The Division of Professional Affairs (DPA), a division of AAPG, seeks to promote professionalism and ethical standards, provide a means for professional certification of petroleum geologists, coal geologists, and petroleum geophysicists, assist in career planning, and improve the professional well-being of AAPG members. For more information about the DPA and its activities, visit the DPA website.

View column archives

2009 DPA Awardees

AAPG’s Division of Professional Affairs will honor several of its own in Denver. DPA award winners are:

Past President Award – Thomas E. Ewing, San Antonio.

Life Membership – Peter R. Rose, Austin, Texas.

Distinguished Service Award – Daniel J. Tearpock, Houston.

Certificate of Merit awards:

  • Carl J. Smith, Morgantown, W.Va.
  • Charles A. Sternbach, Houston.
  • Martha M. Guethle, San Antonio.
  • Mark A. Norville, San Antonio.

See Also: Book

Desktop /Portals/0/PackFlashItemImages/WebReady/book-Salt-Tectonics-Sediments-and-Prospectivity-hero.jpg?width=50&h=50&mode=crop&anchor=middlecenter&quality=90amp;encoder=freeimage&progressive=true 4069 Book

See Also: Bulletin Article

Oil degradation in the Gullfaks field led to hydrogeochemical processes that caused high CO2 partial pressure and a massive release of sodium into the formation water. Hydrogeochemical modeling of the inorganic equilibrium reactions of water-rock-gas interactions allows us to quantitatively analyze the pathways and consequences of these complex interconnected reactions. This approach considers interactions among mineral assemblages (anorthite, albite, K-feldspar, quartz, kaolinite, goethite, calcite, dolomite, siderite, dawsonite, and nahcolite), various aqueous solutions, and a multicomponent fixed-pressure gas phase (CO2, CH4, and H2) at 4496-psi (31-mPa) reservoir pressure. The modeling concept is based on the anoxic degradation of crude oil (irreversible conversion of n-alkanes to CO2, CH4, H2, and acetic acid) at oil-water contacts. These water-soluble degradation products are the driving forces for inorganic reactions among mineral assemblages, components dissolved in the formation water, and a coexisting gas at equilibrium conditions.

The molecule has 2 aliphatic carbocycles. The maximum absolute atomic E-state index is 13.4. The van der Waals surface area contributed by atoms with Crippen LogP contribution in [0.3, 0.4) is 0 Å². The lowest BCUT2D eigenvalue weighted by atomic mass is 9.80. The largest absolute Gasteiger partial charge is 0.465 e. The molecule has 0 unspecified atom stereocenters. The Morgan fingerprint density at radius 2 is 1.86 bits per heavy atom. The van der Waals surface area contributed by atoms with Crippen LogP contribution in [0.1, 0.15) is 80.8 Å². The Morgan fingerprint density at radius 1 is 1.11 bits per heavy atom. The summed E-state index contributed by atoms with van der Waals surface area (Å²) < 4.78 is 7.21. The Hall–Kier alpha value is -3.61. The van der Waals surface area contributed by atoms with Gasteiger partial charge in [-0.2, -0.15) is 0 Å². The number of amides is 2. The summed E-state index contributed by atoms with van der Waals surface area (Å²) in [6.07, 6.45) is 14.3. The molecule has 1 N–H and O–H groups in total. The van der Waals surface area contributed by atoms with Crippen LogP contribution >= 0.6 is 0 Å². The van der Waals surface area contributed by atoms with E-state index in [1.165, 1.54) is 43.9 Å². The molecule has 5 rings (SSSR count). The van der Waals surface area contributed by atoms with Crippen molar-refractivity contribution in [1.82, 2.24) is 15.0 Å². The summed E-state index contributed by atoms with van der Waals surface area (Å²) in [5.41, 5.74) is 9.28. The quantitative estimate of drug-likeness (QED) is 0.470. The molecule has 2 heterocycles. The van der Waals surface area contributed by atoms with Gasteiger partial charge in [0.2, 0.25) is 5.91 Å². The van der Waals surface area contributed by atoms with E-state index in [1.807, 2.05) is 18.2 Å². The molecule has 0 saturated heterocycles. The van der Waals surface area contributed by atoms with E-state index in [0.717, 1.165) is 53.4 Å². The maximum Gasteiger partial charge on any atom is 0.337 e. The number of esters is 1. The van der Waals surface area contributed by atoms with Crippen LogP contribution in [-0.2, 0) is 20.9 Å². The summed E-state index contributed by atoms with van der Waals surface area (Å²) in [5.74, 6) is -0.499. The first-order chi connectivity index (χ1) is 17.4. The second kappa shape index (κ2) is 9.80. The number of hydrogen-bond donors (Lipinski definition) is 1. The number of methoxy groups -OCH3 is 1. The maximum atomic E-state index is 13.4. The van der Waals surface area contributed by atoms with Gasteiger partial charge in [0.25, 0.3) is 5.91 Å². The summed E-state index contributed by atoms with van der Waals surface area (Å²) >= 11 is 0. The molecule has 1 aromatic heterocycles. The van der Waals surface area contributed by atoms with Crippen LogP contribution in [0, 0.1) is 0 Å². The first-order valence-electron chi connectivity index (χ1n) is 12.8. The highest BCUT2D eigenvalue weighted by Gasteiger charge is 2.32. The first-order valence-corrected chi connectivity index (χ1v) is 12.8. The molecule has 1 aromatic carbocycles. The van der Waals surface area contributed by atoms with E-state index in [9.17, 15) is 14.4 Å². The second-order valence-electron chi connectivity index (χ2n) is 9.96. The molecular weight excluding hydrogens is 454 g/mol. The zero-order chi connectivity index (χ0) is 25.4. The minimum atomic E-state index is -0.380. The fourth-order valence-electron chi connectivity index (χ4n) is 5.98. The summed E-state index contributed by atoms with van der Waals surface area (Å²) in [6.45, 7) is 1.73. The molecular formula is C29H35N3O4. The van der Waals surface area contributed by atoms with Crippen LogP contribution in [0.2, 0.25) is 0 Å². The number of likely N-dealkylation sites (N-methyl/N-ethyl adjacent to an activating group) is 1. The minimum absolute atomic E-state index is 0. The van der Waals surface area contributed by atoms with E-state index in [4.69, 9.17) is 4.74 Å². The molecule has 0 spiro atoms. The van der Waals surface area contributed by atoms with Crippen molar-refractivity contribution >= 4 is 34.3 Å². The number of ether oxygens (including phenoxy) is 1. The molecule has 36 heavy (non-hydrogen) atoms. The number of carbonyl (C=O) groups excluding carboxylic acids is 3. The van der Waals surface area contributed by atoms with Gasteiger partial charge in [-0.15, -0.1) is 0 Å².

The modeling results quantitatively reproduce the proven alteration of mineral assemblages in the reservoir triggered by oil degradation, showing (1) nearly complete dissolution of plagioclase; (2) stability of K-feldspar; (3) massive precipitation of kaolinite and, to a lesser degree, of Ca-Mg-Fe carbonate; and (4) observed uncommonly high CO2 partial pressure (61 psi [0.42 mPa] at maximum). The evolving composition of coexisting formation water is strongly influenced by the uptake of carbonate carbon from oil degradation and sodium released from dissolving albitic plagioclase. This causes supersaturation with regard to thermodynamically stable dawsonite. The modeling results also indicate that nahcolite may form as a CO2-sequestering sodium carbonate instead of dawsonite, likely controlling CO2 partial pressure.

Desktop /Portals/0/PackFlashItemImages/WebReady/controls-on-co2-fate-and-behavior.jpg?width=50&h=50&mode=crop&anchor=middlecenter&quality=90amp;encoder=freeimage&progressive=true 5727 Bulletin Article

See Also: DL Abstract

Seismic correlations and well data confirm that deep-water carbonate beds of Mesozoic age have been found above the shallow allochthonous salt canopy in the northern Gulf of Mexico. These rafts of carbonate strata often overlie equivalent age Mesozoic carbonates in their correct stratigraphic position below the salt canopy. The presence of displaced Mesozoic carbonate rafts above the canopy raises two important questions: 1) how did Mesozoic strata get to such a shallow level in the basin statigraphy? and 2) what effect do high velocity carbonates have on seismic imaging below shallow salt?

Desktop /Portals/0/images/_site/AAPG-newlogo-vertical-morepadding.jpg?width=50&h=50&mode=crop&anchor=middlecenter&quality=90amp;encoder=freeimage&progressive=true 3080 DL Abstract

See Also: Industry Meeting

The event is scheduled to take place in Yangon, from 19-20 November 2015. The three societies are very pleased to work together and bring a quality geoscience event to this rather under-explored country that many call the “hottest hotspot” for hydrocarbon exploration in Asia and maybe even the world.

Desktop /Portals/0/PackFlashItemImages/WebReady/im-2015-hero-yangon-conference.jpg?width=50&h=50&mode=crop&anchor=middlecenter&quality=90amp;encoder=freeimage&progressive=true 12212 Industry Meeting

See Also: Online e Symposium

The e-symposium contains several case studies and log examples of bypassed pay and unconventional resources including Niobrara, Bakken, Marcellus, offshore GOM and others examples including processed log quality issues.

Desktop /Portals/0/PackFlashItemImages/WebReady/oc-es-recognizing-unconventional-pay-from-wireline-logs.jpg?width=50&h=50&mode=crop&anchor=middlecenter&quality=90amp;encoder=freeimage&progressive=true 1479 Online e-Symposium